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StarBulletin.com

Small parish, big draw


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POSTED: Sunday, June 21, 2009

Father Felix Vandebroek is pastor of one of the smallest parishes in the Catholic world.

The spiritual leader of the Catholic community of Kalaupapa, he sees about 16 people at Sunday Mass at St. Francis Church and only a handful in the pews at the 5:30 a.m. daily Mass.

Nowadays, he finds himself cast into the role of ministering to a larger, even global, flock as increasing numbers of people visit the historic settlement, most of them drawn by the story of Father Damien De Veuster, who will be declared a saint this year for his service there.

Visitors are intrigued by the 81-year-old pastor's link to the history of the place. Like Father Damien, he was born in Belgium and is a member of the Congregation of the Sacred Hearts of Jesus and Mary. A showman would exploit the connection; the priest is more likely to change the subject.

“;We did not come to Hawaii to become a movie star,”; said Vandebroek who accepted the assignment in Kalaupapa a year ago at an age when most of his peers are retired.

He came to Hawaii in 1956, two years after ordination. He served in Maui, Oahu and Big Island parishes and was pastor of St. Raphael parish on Kauai for 25 years. Former parishioners got back in touch in the past year after seeing him interviewed on local television stations.

A Belgium television station film crew will be in Hawaii next week but, said Vandebroek, he doesn't expect to be at home when they get to Kalaupapa. He'll be on vacation, visiting his four brothers near his hometown of Houthalen.

Priests and nuns and others he's never met call or write seeking a special tour. He picks them up at the airport and heads for the eastern end of the peninsula, to St. Philomena Church, built by Damien and early Catholic settlers, and the gravesite where Damien was buried in 1889.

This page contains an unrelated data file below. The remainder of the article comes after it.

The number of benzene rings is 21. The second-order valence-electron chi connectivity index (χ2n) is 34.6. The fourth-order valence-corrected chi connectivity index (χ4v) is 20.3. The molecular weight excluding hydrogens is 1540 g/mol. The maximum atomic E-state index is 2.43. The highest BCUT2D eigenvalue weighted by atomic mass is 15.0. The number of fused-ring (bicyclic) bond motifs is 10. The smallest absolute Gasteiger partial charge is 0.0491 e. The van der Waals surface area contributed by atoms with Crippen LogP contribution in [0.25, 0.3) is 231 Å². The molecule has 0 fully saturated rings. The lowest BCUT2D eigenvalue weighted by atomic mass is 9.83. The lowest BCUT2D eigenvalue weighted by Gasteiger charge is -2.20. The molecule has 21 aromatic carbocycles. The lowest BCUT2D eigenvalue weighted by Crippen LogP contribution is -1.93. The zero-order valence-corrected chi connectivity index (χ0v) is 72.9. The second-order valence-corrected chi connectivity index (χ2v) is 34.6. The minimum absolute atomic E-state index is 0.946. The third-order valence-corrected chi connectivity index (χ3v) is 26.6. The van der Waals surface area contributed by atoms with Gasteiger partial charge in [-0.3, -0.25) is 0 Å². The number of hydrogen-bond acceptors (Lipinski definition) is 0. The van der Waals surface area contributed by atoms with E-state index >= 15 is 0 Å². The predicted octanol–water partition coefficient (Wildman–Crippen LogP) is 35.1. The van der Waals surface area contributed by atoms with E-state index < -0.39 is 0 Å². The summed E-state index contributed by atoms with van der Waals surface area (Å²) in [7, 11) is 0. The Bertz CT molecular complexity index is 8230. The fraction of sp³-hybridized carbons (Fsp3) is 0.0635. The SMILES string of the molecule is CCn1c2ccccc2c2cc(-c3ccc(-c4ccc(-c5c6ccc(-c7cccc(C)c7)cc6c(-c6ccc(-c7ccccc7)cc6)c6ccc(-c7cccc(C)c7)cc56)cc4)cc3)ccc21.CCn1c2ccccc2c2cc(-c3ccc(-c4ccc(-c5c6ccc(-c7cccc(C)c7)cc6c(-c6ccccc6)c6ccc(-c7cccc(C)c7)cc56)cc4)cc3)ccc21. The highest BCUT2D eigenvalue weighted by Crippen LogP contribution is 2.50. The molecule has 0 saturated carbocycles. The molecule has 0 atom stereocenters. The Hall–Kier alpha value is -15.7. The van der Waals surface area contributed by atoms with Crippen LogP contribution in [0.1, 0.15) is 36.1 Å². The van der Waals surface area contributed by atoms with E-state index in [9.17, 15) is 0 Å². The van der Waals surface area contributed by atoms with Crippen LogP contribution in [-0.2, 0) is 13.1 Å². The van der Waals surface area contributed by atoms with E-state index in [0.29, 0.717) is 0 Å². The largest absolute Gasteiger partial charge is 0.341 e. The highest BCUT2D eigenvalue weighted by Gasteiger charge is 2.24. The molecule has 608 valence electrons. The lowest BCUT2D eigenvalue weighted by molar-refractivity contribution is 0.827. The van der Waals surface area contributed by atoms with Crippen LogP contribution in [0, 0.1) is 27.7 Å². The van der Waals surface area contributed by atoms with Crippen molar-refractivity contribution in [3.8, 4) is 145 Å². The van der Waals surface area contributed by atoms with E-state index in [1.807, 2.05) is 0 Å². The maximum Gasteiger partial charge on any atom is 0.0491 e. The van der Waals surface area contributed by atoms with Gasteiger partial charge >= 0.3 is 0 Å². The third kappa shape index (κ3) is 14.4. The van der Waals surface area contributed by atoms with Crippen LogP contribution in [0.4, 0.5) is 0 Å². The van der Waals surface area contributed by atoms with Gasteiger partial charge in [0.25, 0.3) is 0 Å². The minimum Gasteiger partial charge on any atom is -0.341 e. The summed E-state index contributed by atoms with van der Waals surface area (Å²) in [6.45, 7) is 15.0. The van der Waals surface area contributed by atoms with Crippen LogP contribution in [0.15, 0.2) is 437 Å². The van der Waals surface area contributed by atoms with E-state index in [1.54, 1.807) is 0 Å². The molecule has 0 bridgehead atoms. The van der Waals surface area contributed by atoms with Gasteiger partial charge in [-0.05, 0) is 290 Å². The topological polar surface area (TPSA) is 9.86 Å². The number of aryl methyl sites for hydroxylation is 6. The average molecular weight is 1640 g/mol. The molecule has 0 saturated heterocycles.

“;We had people from Antwerp in December, a group that takes care of the homeless,”; he recalled.

Friends brought Diederik Vekeman, founder of a soup kitchen and shelter he called Kamiano after Damien, to pray for healing of his brain tumor.

“;It was beautiful how those people prayed over him,”; said the priest. “;It was a true pilgrimage; they didn't stop to see Mickey Mouse on the way home.

“;Diederik told people 'I found peace at the grave of Damien.' He died at the beginning of March. To me it is a real miracle that he found the real meaning of his life, he found peace,”; Vandebroek said.

“;That makes it so wonderful, when you witness what people find here, when they leave here with a feeling of the place,”; he said.

Vandebroek lives in a small plantation-style rectory within walking distance of every place in the village at the west end of the peninsula. About half of the parishioners at St. Francis Church are former leprosy patients who chose to remain when the 100 years of forced quarantine was ended in 1969. The grounds and parish hall of the 100-year-old church are a center of community activities in the settlement where most residents are employees of the state Department of Health and National Park Service.

Vandebroek will lead services in Kalaupapa on Oct. 11, timed in synch with the canonization celebration in Rome. There are plans for the community to watch a live television broadcast of the ceremony and maybe catch a glimpse of the Kalaupapa residents and others from Hawaii who will be in Rome.

“;People are very thrilled about it. They can't stop talking about,”; said the pastor. “;You can't help getting wrapped up in their excitement, their dreams.”;